Friends of mine, one after another, have been luring me into joining their hiking trips in Japan in recent years.
Their reasons for going there are endless — enchanting trails, breathtaking scenery, excellent security, good food, no hurry to rush home, and so on.
Eureka! Absolutely right! Few years back I was walking up Mount Takao in Kyoto in autumn. It was so lovely to walk beneath those lovely fall maple trees. I wasn’t feeling tired at all.
In the middle of nowhere the ancient Buddhist Jingoji Temple appeared before my eyes. I felt much strengthened after visiting the peaceful spiritual site.
For travelers, I would advise that such trip would be more heavenly if it is not undertaken in the maple season when the mountain is full of walkers.
Lately I made a trip to Nara’s Mount Yoshino, which is the most renowned spot for viewing Japan’s cherry blossoms.
My itinerary this time happened to fit into the time after the peak bloom of the blossom. I was so thrilled to see the place swarming with fewer tourists.
For those wanting a rural experience, let me warn that Mount Yoshino gets big crowds again for autumn leaves viewing. Sometimes, the place can get as busy as Mong Kok streets in Hong kong during holidays.
Try your best to skip breakfast at your hotel when going hiking. Between the carpark and the starting point of the trail, I found many shops, food stalls and small tea houses.
With an empty stomach, you can fill yourself with wonderful local delicacies like stewed mushrooms, sushi, barbecue-grilled sweetfish, fresh bamboo shoots, tofu and soybean milk.
The prices were higher in these touristy areas, I bet, but never mind, the Japanese shops were still charging more reasonably than what Hong Kong shopkeepers would do in a similar situation.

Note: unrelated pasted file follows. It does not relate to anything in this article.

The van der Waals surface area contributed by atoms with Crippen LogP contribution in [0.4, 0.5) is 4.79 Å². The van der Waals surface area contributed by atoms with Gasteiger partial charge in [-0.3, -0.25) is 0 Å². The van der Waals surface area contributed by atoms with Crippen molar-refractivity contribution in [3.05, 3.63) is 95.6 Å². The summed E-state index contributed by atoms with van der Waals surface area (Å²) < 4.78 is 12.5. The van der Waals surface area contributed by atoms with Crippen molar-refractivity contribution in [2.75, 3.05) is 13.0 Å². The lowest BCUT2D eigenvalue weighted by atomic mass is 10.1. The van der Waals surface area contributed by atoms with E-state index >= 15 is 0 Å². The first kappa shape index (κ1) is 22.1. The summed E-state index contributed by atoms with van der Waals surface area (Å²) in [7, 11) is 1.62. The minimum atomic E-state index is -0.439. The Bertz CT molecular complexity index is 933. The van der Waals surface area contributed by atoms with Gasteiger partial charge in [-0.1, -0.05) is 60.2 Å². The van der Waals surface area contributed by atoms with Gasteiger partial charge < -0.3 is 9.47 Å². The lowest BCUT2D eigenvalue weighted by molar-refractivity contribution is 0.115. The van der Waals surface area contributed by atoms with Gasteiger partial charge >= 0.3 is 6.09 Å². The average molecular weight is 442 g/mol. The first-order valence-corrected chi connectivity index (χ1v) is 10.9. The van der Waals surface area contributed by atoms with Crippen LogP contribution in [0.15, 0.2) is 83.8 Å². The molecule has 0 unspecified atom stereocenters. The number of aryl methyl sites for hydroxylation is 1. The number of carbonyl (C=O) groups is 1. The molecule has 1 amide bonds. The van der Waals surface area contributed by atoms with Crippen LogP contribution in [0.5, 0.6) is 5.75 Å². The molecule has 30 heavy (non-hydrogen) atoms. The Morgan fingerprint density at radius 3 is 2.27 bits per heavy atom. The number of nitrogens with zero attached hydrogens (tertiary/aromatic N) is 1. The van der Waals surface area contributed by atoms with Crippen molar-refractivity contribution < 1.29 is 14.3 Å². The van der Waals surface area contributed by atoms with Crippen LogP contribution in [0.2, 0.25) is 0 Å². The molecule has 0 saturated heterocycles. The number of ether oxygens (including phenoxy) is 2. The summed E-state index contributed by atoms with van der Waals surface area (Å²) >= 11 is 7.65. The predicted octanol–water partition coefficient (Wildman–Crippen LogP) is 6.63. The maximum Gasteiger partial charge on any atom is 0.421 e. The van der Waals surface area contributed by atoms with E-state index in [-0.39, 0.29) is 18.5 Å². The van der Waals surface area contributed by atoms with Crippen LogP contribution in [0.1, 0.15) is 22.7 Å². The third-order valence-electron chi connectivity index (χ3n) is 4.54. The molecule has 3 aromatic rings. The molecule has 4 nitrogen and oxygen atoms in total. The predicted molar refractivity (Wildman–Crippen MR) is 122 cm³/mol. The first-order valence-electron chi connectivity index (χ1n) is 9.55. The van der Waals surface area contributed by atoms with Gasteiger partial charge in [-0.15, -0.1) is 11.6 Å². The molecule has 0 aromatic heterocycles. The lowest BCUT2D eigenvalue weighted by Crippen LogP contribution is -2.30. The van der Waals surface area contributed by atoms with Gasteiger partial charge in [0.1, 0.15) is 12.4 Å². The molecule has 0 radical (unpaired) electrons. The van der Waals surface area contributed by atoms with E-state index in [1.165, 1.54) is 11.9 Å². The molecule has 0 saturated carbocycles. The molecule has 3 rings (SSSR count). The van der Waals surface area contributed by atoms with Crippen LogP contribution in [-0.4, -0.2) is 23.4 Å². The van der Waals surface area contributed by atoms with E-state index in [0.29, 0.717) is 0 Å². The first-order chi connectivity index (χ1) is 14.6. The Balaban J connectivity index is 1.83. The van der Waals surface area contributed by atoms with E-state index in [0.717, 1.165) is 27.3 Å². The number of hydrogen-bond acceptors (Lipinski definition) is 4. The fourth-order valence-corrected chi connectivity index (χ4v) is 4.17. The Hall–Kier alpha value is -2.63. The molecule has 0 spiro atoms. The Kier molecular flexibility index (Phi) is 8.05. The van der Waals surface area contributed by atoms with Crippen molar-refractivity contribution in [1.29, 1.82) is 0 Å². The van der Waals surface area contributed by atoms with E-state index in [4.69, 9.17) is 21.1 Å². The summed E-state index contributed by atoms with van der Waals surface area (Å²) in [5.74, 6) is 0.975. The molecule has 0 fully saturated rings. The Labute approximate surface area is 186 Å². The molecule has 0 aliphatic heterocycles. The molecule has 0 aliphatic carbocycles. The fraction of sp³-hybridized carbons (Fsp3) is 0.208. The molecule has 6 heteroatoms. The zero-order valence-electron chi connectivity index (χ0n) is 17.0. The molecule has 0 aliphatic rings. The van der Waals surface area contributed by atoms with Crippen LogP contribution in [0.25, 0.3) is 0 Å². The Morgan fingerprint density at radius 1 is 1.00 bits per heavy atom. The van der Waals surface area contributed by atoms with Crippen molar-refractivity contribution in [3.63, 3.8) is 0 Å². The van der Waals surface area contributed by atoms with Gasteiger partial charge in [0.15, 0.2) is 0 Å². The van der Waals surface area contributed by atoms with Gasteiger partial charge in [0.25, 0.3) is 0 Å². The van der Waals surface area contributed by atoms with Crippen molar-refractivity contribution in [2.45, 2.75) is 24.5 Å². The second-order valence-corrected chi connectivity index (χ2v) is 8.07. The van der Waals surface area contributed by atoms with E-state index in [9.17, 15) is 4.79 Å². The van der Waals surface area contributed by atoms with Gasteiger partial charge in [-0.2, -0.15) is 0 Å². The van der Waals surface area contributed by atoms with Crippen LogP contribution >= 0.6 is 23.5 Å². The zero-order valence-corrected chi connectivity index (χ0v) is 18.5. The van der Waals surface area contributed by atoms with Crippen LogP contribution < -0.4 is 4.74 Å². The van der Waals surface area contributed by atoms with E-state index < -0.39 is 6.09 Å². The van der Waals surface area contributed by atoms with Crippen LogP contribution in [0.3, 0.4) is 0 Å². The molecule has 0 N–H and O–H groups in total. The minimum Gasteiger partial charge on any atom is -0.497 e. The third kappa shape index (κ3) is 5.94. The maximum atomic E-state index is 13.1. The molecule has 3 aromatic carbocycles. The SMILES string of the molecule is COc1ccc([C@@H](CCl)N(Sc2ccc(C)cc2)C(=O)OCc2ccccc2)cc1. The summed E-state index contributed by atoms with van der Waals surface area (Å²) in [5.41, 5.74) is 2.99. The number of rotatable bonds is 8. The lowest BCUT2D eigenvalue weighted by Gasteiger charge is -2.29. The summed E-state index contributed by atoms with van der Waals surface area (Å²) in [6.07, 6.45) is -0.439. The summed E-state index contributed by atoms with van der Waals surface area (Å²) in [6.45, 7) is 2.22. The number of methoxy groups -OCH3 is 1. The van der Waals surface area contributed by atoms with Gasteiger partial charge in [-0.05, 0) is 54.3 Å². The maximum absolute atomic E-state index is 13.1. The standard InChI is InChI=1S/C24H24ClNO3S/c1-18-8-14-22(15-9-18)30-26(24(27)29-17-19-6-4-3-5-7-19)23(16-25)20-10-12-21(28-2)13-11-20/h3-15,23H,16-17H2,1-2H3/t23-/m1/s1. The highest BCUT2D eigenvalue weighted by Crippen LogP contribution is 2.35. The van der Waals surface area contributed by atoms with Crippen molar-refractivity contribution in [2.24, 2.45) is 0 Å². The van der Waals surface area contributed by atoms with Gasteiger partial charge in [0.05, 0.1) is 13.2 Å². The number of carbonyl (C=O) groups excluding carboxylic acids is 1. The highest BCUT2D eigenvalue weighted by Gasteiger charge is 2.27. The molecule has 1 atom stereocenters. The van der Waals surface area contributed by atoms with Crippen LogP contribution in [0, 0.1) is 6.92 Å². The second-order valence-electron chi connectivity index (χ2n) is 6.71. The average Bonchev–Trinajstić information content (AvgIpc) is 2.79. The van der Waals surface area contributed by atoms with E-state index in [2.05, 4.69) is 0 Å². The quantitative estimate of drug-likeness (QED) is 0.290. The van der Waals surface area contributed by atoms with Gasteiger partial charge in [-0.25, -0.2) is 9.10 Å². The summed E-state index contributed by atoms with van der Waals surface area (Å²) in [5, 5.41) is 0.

More than anything else, hiking at Mount Yoshino was a perfect soul-cleansing opportunity.
While there, my top priority was to eat Mount Yoshino-grown kudzu. I had learned that the plant, from the perspective of traditional Chinese medicine, can help clear heat from the body and have strong medicinal effect on the digestive and circulatory systems.
The root of kudzu would be ground into kuzuko, a kind of starch powder dubbed as “longevity powder” in Japan. It is also an important ingredient in the cuisine.
For example, kuzumochi are transparent or cloudy white mochi cakes that are made of kuzuko and have a similar texture like konnyaku jelly. It is served chilled and topped with kinako, also known as roasted soybean flour. It is a perfect match to have the dessert accompanied by a cup of matcha or hojicha.
Another popular dish is kudzu starch noodles with kuromitsu, or brown sugar syrup.
During my trip, I found myself enjoying kudzu dessert dishes inside a small tea house on a cliff. The zen music was so relaxing and I felt calm and quiet as my mind and gut were thoroughly purified.
This article appeared in the Hong Kong Economic Journal on May 17
Translation by John Chui
[Chinese version 中文版]
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